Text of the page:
investigation launched after at least 717 killed, 863 injured in a stampede near Makkah, the worst disaster to strike the annual haj pilgrimage in 25 years
Saudi Arabia, under growing pressure to account for a crush that killed more than 700 people at the haj pilgrimage, on Friday suggested pilgrims failing to follow crowd control rules bore some blame for the worst disaster at the event for 25 years.
The kingdom's regional rival Iran expressed indignation at the deaths of 131 of its nationals at the world's largest annual gathering of people, and politicians in Tehran suggested Riyadh was incapable of managing the event.
In a statement posted on his ministry's website, Saudi Health Minister Khalid al-Falih said an investigation would be conducted rapidly and a final toll of dead and wounded calculated. At least 863 pilgrims were injured.
"The investigations into the incident of the stampede that took place today in Mina, which was perhaps because some pilgrims moved without following instructions by the relevant authorities, will be fast and will be announced as has happened in other incidents," the statement said.
Falih said the injured were being transferred to hospitals in Makkah and if necessary to other parts of the country.
Falih's comments were likely to be seen by the kingdom's critics as an attempt to deflect responsibility for the incident: Safety during haj is politically sensitive for the kingdom's ruling Al Saud dynasty, since the ruling family presents itself internationally as the guardian of orthodox Islam and custodian of its holiest places in Makkah and Medina.
With photographs of piles of the dead circulating on social media and pilgrims frantically searching for missing compatriots, the effort to uncover the facts and assign blame was likely to grow more acute and possibly more political.
Saudi King Salman ordered a review of haj plans after the disaster, in which two big groups of pilgrims collided at a crossroads in Mina, a few km (miles) east of Makkah, on their way to performing the "stoning of the devil" ritual at Jamarat.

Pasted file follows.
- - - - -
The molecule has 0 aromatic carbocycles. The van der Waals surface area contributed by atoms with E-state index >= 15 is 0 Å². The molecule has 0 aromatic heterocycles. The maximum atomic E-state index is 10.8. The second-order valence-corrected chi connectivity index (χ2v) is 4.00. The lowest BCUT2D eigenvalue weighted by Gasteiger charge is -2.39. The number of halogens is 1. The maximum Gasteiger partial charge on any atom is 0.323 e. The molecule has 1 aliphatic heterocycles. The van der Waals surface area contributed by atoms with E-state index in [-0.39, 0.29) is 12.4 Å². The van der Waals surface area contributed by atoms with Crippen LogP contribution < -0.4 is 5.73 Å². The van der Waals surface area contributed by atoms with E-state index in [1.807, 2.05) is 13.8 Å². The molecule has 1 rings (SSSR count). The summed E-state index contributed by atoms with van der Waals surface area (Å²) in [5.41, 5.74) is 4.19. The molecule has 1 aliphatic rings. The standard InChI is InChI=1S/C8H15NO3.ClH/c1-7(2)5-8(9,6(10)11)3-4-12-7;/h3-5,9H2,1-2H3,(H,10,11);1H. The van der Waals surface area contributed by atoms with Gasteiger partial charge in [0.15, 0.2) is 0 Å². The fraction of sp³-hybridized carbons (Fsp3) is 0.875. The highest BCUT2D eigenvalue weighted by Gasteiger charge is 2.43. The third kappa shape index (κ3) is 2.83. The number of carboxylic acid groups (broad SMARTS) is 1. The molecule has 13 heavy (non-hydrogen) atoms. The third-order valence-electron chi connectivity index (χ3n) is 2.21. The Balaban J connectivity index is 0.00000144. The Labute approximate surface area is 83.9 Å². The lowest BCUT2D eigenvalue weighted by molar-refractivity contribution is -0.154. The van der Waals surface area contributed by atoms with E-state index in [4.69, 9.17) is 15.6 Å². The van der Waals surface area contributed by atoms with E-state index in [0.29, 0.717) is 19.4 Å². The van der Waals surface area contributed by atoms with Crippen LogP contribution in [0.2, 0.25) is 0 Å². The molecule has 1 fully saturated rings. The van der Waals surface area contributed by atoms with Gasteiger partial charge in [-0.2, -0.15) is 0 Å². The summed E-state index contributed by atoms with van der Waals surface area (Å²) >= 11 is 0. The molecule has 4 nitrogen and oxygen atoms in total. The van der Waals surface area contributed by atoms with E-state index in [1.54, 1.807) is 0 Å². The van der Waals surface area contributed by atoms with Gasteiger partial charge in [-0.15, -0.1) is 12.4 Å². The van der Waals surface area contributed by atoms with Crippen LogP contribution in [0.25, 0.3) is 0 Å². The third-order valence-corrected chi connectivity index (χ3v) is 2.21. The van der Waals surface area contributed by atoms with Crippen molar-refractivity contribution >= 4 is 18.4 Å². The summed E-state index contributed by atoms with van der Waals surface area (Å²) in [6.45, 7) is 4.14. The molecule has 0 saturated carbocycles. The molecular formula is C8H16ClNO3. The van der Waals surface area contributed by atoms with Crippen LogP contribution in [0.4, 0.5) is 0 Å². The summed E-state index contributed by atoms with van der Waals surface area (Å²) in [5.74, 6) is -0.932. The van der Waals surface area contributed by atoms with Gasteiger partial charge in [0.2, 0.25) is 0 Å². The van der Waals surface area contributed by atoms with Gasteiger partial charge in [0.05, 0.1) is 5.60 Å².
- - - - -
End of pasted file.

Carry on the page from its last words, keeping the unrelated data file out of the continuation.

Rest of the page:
Iran's President Hassan Rouhani, in New York to attend the UN General Assembly, echoed Supreme Leader Ayatollah Ali Khamenei in blaming Saudi Arabia for the incident.
"I ask the Saudi Arabian government to take the responsibility of this catastrophe and fulfil its legal and Islamic duties in this regard," Rouhani said in a statement published on the state news agency IRNA.
In Tehran, protesters held a demonstration after Friday noon prayers. Iranian state television said they were showing their anger at "Saudi incapability and incompetence to run the haj".
Hamid Aboutalebi, Rouhani's deputy chief of staff was also quoted by Fars news agency as saying "the incompetence of Saudi Arabian government in this incident in obvious."
Iran's deputy Foreign Minister, Hossein Amir Abdollahian also called "Riyadh's negligence inexcusable" and announced a committee has been established to look into the incident.
Iranians pilgrims who survived the deadly incident described Saudi's response "too little, too late," according to Iran's state run Press TV. They said the rescuers arrived at the scene two hours after the incident and started collecting dead bodies first instead of helping the injured.
Saudi Arabia's Interior Ministry spokesman Major General Mansour Turki was quoted in Saudi media on Friday as saying the security forces had immediately responded and begun to rescue those who fell in the crush.
"This year haj ceremony was disorganised as Saudi government had hired young and inexperienced people," Saeed Ohadi, Head of Iran's haj and pilgrimage organization told Iran's state broadcaster in a live interview from Makkah.
A leading Iranian MP said Saudi Arabia is not qualified to be in charge of Haj.
"The fatal stampede occurred after Saudi officials closed two routes leading to site ritual," Alaeddin Boroujerdi, head of parliament's Foreign Affairs and National Security committee was quoted as saying by Fars news agency.
Speaking in New York, Pope Francis expressed "my sentiments of closeness" with the world's Muslims after the tragedy. UN Secretary General Ban Ki-moon and the United States offered condolence.
In Islamabad, the Pakistani ministry of religious affairs said seven Pakistanis were dead and six were injured.
Former Iraqi Prime minister Nuri al-Maliki, an ally of Iran and foe of Riyadh, said the incident was "proof of the incompetence of the organizers of the pilgrimage season".
He said the haj should be placed under the authority of the Organization of the Islamic Conference, the world's largest Muslim organisation.
Can't blame The Hajis (Guests of The Kingdom) for the stampede